On their website you will also find resources, including videos, blogs, and pamphlets for churches and schools to distribute to their families. These Christ-centered materials are designed to instill calm and increase resilience during this challenging time.

Though the future is uncertain, we remain steadfast in our Savior. It is important to be purveyors of calm in this suddenly chaotic world. Christian Family Solutions is equipped to serve “for such a time as this” (Esther 4:14), confident that COVID-19 will bring an abundance of opportunity to share hope in Christ with individuals, families, churches, and communities.

Martin Luther College
Martin Luther College will continue livestreaming daily chapel services Monday through Friday at 10:30 a.m. (central). Campus Pastor John Boeder says, “Whether you’re in California or Alaska or Georgia or Green Bay or New Ulm, by the miracle of modern technology we can gather to sing and worship and listen and pray. Chapel will be a welcome break in a day of distance learning. It will bring us together in Christ and strengthen us for serving him.”

Luther Preparatory School
Luther Preparatory School, Watertown, Wis., is live streaming its morning chapel services Monday through Friday at 9 a.m. (central). Students are doing online learning during the closing.

The Lutheran Home Association
The Lutheran Home Association (TLHA) has devotional resources for adults as well as young children. Read Christian life devotions. Parents are welcome to receive a collection of simple Bible stories for teaching children. Just e-mail for more information. “We are privileged to serve God’s people during this time of uncertainty,” says Rev. Joel Gaertner, TLHA vice president of ministry.

Time of Grace
Time of Grace has videos, devotions, a blog, and more to help keep Christian’s focused on Christ. Time of Grace started posting devotions for families with grade-school aged children on its Grace Talks Facebook group. Rev. Mike Novotny wrote a series of 11 devotions related to the coronavirus. They were just posted on YouVersion as a Bible study plan and Time of Grace will be publishing them starting this Sunday as Daily Grace Moments devotions. In addition, Rev. Jeremy Mattek is recording a video each weekday evening that will be distributed on Time of Grace’s Facebook page, Facebook group, and on Time of Grace Instagram. These three to five minute videos give some biblical encouragement at the end of the day.

Koine Worship Media
Koine Worship Media, which produces various forms of media to be used in worship, is temporarily lifting restrictions on using videos during a livestream or prepared recording of a service. Read more from their Facebook page.

One Minute Bible Bits
Professor Stephen Geiger, Wisconsin Lutheran Seminary, posted a series of 52 short videos on various topics from the Bible and doctrine.

Pilgrim Lutheran Church, Menomonee Falls, Wis.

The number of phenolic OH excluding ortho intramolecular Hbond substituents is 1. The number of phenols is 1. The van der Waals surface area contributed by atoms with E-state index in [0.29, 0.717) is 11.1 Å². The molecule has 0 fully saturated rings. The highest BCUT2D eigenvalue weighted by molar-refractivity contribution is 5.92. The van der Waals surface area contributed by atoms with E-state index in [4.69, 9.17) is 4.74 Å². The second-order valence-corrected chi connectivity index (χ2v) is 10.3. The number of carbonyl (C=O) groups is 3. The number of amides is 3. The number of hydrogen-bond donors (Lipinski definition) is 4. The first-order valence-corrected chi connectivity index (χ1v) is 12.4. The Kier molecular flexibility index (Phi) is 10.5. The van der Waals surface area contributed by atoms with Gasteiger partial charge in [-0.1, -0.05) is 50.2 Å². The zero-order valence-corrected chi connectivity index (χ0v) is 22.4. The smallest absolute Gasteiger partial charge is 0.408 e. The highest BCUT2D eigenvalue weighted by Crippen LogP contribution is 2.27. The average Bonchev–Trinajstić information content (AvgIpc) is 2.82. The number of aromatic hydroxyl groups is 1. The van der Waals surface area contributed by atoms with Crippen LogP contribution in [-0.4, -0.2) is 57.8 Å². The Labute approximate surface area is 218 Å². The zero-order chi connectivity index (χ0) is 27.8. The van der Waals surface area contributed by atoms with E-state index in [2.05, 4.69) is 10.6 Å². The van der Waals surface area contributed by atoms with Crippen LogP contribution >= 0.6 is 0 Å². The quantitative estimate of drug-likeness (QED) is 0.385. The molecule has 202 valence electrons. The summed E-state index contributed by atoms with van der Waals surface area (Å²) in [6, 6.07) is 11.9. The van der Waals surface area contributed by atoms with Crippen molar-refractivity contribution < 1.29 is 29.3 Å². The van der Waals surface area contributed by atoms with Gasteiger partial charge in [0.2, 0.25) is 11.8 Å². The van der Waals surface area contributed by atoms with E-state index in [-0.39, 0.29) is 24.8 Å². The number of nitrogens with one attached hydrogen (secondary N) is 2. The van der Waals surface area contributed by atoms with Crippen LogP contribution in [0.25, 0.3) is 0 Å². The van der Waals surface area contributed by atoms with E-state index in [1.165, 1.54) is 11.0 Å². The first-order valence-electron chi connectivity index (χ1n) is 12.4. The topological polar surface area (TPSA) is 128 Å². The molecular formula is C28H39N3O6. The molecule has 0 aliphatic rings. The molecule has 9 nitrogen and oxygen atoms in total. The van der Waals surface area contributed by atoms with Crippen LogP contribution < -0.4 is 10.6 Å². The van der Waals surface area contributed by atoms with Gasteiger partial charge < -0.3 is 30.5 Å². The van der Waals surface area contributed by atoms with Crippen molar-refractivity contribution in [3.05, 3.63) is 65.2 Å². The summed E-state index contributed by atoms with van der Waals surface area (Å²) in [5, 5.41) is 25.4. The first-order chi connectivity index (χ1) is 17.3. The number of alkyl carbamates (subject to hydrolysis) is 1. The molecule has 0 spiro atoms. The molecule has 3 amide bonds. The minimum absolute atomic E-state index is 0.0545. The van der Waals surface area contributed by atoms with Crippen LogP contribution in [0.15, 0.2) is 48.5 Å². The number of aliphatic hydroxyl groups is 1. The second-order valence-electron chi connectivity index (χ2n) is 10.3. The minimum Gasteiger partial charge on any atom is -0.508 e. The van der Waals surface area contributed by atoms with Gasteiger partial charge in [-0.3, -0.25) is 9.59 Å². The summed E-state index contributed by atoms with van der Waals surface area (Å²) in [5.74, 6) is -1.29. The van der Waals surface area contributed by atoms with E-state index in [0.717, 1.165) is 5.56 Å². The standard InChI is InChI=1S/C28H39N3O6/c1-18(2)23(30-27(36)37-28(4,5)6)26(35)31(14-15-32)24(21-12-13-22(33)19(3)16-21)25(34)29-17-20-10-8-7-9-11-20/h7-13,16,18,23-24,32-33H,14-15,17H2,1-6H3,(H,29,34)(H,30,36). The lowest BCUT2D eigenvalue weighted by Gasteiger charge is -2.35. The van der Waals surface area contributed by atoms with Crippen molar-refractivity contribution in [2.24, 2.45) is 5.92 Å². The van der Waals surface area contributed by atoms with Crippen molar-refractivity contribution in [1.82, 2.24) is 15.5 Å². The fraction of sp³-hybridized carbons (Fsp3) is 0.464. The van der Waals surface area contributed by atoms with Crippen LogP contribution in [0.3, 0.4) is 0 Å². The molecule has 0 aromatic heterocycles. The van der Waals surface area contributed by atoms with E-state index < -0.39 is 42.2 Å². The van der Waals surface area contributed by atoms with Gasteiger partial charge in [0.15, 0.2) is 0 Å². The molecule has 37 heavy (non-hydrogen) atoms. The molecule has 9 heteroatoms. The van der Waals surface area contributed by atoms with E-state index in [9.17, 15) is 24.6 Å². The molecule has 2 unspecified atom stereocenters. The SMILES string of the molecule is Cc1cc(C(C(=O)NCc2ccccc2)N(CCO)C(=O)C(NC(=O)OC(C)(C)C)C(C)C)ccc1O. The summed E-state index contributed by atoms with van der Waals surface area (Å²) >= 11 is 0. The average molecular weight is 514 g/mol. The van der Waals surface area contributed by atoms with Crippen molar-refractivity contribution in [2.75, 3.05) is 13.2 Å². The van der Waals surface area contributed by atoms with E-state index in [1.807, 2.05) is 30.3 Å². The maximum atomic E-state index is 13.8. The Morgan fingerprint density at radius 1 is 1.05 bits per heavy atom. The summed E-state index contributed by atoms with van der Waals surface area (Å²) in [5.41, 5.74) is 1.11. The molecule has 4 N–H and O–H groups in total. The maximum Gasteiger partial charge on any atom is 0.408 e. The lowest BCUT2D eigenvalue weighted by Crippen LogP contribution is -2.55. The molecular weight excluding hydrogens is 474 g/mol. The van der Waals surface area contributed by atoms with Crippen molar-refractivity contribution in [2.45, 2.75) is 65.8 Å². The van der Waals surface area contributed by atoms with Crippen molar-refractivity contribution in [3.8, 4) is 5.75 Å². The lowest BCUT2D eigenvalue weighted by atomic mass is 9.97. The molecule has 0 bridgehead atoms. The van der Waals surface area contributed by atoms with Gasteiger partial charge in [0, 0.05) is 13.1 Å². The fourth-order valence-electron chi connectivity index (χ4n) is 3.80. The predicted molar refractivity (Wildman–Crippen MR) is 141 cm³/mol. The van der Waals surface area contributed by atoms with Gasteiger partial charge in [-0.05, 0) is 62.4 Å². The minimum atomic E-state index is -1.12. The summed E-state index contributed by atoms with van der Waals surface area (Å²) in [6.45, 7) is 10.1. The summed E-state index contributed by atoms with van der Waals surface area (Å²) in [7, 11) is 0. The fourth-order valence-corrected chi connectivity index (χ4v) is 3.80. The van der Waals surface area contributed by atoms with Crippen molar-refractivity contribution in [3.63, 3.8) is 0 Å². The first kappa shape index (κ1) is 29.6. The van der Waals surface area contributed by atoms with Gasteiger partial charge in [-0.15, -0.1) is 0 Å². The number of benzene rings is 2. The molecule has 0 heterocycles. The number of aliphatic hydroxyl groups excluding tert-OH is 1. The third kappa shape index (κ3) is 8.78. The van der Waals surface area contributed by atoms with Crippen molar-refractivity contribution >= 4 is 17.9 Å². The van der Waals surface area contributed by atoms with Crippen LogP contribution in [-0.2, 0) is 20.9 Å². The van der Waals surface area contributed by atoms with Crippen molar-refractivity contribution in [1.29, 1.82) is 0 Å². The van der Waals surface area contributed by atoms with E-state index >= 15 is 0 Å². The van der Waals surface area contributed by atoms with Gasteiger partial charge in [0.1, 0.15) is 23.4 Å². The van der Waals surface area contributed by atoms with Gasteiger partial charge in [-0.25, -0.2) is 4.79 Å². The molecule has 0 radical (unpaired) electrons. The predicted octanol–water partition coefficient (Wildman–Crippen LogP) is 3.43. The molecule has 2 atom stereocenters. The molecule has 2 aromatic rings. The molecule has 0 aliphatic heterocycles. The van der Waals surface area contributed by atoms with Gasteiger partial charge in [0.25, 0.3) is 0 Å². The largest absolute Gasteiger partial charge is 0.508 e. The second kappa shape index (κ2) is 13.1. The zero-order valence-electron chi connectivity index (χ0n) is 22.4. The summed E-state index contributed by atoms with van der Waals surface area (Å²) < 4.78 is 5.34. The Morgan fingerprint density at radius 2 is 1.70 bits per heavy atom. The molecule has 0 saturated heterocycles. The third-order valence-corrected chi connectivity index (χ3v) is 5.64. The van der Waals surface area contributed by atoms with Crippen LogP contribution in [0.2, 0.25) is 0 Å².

Pilgrim is posting daily video devotions, including a kid’s devotion, to its Facebook page.

First Steps, Oconomowoc, Wis.
First Steps, the child care ministry of St. Matthew’s, Oconomowoc, Wis., is posting Bible Time and education videos to its Facebook page.

Bread for Beggars online festival
Bread for Beggars is featuring WELS musicians nightly live on Facebook.

Dr. Rhoda Wolle, dean of student success and associate professor of education at Wisconsin Lutheran College, Milwaukee, Wis., produces a blog and podcast series called 5toThrive. A recent podcast titled “Resources for Learning from Home” can help families and educators while kids are home from school.

Livestreamed services from WELS Churches
If you’re looking for worship-from-home opportunities, view a listing of WELS churches that live stream services.

Worship radio broadcasts
You can search the WELS Yearbook online for congregations that offer a radio broadcast of their services. Search for churches in your area and select “Church (with worship broadcast).”



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Online giving options

Congregations are increasingly seeking out options for online giving to meet the preferences of members across generations. The current COVID-19 pandemic has made finding a donation platform even more urgent.

These platforms offer an array of popular giving options:

  • Online donations—set up a page to collect one-time and recurring gifts via credit card or electronic funds transfer (EFT) from checking or savings accounts
  • Recurring gift program—an amount is automatically withdrawn for offerings or tuition from the member’s bank account or credit card on a regular basis
  • Text to Give—members can text a phone number to give a dollar amount; this is charged to their phone bill

Comparing vendors typically requires contacting each company to negotiate options and pricing—and the pricing structure is a little complex (e.g., a set fee plus a percentage of transactions). Another factor to consider is how well the software coordinates with your church database.

There is no WELS-endorsed vendor, but many congregations use Vanco’s GivePlus program because of their familiarity with Vanco’s past SimplyGiving program for gathering offerings electronically. You can review the Vanco platform at the St. John’s, Wauwatosa, and St. Marcus, Milwaukee, websites. Other vendors used by WELS churches include RebelGive and Realm. RebelGive has a simple interface and annual price (fees are covered by member donations). Realm goes beyond online giving to also coordinate and collect member information, church communications, and events.

Once you have an online donation page, it’s easy to make this available to members via the offerings section of the bulletin or a digital display as a QR code by following these simple steps. You can learn more about online giving from this WELSTech Podcast (minutes 6:15-12:45) and by contacting Ministry of Christian Giving at or 800-827-5482.